Innocent led from behind without any compulsive interest in taking credit or seeking the limelight. He told me that the key to building partnerships and bringing people to work together is to be less interested in attribution or taking glory but rather to allow the people you work with stay in the light. To him, as long as the work got done, it didn’t matter who took the credit.
In 2016 I lost my father and my daughter within six months. That experience normalised death for me and made me believe that death could no longer hurt or shock me deeply. For five years, this held true. However, 2021 has been a harvest of painful losses but the loss of Innocent hit me at a very different level. I still stare at the message I sent to him hours before he died. A message that he read. I was waiting for a reply but rather got a message that he was gone. I stayed up that fateful night alone in my living room for about three hours, going from tears to anger and back to tears again. I knew that I had lost a dependable support base, a great friend, a patient mentor, and an elder brother.
I joined Human Rights Law Service (HURILAWS) as a fresh law graduate in 2003. At that time, Innocent’s name had already become synonymous with police reform in Nigeria and his organisation, CLEEN Foundation, was the leading NGO on issues related to policing. I admired him from afar. Our relationship got deeper when he assumed leadership of the Ford Foundation and became one of the closest partners and collaborators of the Open Society Initiative for West Africa (OSIWA). He also became a trusted friend and a remarkable role model. He was a shining light, an accomplished goal getter and an incurable feminist. In those years of great friendship, there was so much to learn from Innocent; lessons that hold special value for every leader but most especially for the NGO sector.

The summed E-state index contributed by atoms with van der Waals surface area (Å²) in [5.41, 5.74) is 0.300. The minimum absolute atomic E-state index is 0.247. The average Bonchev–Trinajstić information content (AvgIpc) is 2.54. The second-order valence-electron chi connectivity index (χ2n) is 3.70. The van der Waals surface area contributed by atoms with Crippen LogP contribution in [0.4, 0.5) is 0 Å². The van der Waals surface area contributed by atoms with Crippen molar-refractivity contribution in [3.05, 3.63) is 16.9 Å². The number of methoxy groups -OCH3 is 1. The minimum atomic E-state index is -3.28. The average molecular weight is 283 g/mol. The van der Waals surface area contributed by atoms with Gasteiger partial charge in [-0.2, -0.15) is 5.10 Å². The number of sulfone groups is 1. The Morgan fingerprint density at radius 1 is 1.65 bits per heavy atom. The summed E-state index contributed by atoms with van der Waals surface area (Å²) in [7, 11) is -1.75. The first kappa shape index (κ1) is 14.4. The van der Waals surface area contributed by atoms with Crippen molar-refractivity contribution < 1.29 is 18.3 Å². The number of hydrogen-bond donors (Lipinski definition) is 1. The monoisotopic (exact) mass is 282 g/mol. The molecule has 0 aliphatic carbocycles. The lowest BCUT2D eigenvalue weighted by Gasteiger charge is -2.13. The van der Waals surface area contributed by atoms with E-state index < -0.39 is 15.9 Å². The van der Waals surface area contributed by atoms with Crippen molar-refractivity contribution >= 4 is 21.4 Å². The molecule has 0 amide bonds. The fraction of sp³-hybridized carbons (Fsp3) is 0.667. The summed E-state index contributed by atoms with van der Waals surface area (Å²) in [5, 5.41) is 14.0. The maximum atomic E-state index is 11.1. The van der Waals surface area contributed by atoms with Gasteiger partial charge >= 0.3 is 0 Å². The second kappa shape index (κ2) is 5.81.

Innocent was genuinely interested in helping and building people. There was no drawback to his help. He simply wanted to help without demanding ‘undying’ loyalty or unreasonable expectations of eternal debt. He did not use his position of influence to manipulate loyalty or build a ‘personal army’. He understood the age long wisdom of giving without expectation. The outpouring of love for him was not coerced but borne out of genuine appreciation for a man who gave his all to build people and organisations. This attribute is sorely needed in the NGO sector and in our world today. On a personal level, during a particularly trying moment in my professional life, he was an indispensable support base. On one instance, he drove hours to come and see me just to be sure I was holding up okay. I remember vividly his words to me that day in Igbo: jidere ndia ofor. Loosely translated, this means that when you are in the right, your adversaries are fighting with a higher power and not just you. He ensured he approach every relationship with fairness. He often had the moral high ground.
Inno’s ability to treat people with politeness and decency, even when they were working against him or when he disagreed with them, was unbelievable… There were numerous instances of let down by friends or even outright betrayals. He always confronted such situations with measured understanding and a forgiving mien that was saintly and oftentimes infuriating to me.
Innocent led from behind without any compulsive interest in taking credit or seeking the limelight. He told me that the key to building partnerships and bringing people to work together is to be less interested in attribution or taking glory but rather to allow the people you work with stay in the light. To him, as long as the work got done, it didn’t matter who took the credit. He lived this principle everyday, sometimes to my chagrin. He would always respond to me that, “I am only interested in getting the job done”. Such level of uncommon selflessness and overpowering humility made him an effective leader. His ability to craft networks and partnerships was simply legendary.